The use of digital currencies such as Bitcoin are akin to gambling under sharia law and are therefore banned for Muslims.
The ruling was made in Iraq’s Kurdistan Region where the High Council of Fatwa has ruled that the use of cryptocurrencies is forbidden by Islamic law.
According to local media, people in Iraqi Kurdistan have been increasingly using cryptocurrencies in recent years.
The reason for the ban is because digital currencies do not have official government backing, and therefore to invest in them is akin to gambling, according to reports.
The High Council of Fatwa was quoted as saying: “Most of the time, paper currency is issued by authorised central banks, in contrast to the electronic currency. So there is no legal support.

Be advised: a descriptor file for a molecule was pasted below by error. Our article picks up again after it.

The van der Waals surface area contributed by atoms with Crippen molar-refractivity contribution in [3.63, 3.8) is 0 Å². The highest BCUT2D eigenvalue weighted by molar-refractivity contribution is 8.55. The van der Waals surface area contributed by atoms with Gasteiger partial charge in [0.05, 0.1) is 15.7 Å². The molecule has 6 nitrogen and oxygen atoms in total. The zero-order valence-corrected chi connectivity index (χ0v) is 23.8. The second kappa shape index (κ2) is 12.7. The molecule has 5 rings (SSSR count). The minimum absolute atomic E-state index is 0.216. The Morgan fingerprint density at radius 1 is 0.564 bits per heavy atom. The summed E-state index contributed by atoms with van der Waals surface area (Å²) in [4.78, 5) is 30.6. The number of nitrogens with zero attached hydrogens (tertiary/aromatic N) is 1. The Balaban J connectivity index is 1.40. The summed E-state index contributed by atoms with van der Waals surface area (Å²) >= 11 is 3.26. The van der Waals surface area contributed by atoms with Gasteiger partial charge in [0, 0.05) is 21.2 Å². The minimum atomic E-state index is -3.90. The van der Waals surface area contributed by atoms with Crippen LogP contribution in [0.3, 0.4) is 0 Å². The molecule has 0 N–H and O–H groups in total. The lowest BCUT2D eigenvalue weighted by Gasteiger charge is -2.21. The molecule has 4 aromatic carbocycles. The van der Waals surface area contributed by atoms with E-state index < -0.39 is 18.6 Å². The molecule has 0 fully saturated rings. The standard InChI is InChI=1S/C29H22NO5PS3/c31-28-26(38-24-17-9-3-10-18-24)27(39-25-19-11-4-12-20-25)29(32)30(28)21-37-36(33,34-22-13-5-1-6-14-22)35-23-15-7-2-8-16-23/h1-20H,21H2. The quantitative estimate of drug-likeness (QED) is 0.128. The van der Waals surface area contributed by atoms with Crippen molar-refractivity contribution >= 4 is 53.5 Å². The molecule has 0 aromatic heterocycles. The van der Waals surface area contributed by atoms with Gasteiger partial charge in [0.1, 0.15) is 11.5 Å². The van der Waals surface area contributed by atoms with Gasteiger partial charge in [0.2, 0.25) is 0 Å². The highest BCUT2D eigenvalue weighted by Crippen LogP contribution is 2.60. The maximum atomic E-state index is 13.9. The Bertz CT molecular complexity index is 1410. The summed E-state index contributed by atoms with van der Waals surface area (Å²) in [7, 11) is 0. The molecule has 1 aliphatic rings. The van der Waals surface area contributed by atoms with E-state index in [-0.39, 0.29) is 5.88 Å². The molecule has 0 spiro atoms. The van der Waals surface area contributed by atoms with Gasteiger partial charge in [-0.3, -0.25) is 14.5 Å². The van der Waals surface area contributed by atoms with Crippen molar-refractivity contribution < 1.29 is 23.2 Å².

“The price of these currencies rises and falls in a very short period of time and is affected by changes in the market.
“Due to the lack of a base and institution for valuation, exchange, monitoring and setting of prices, it is close to gambling and it has been forbidden in sharia.”
Analysts reportedly consider Bitcoin to be the main decentralised, open-source digital currency that is not owned by a company or government that is being traded in the region.
Other digital currencies have been created or are owned by private companies or governments, and are generally considered as no-value coins as they can drop to zero just by closing the business.
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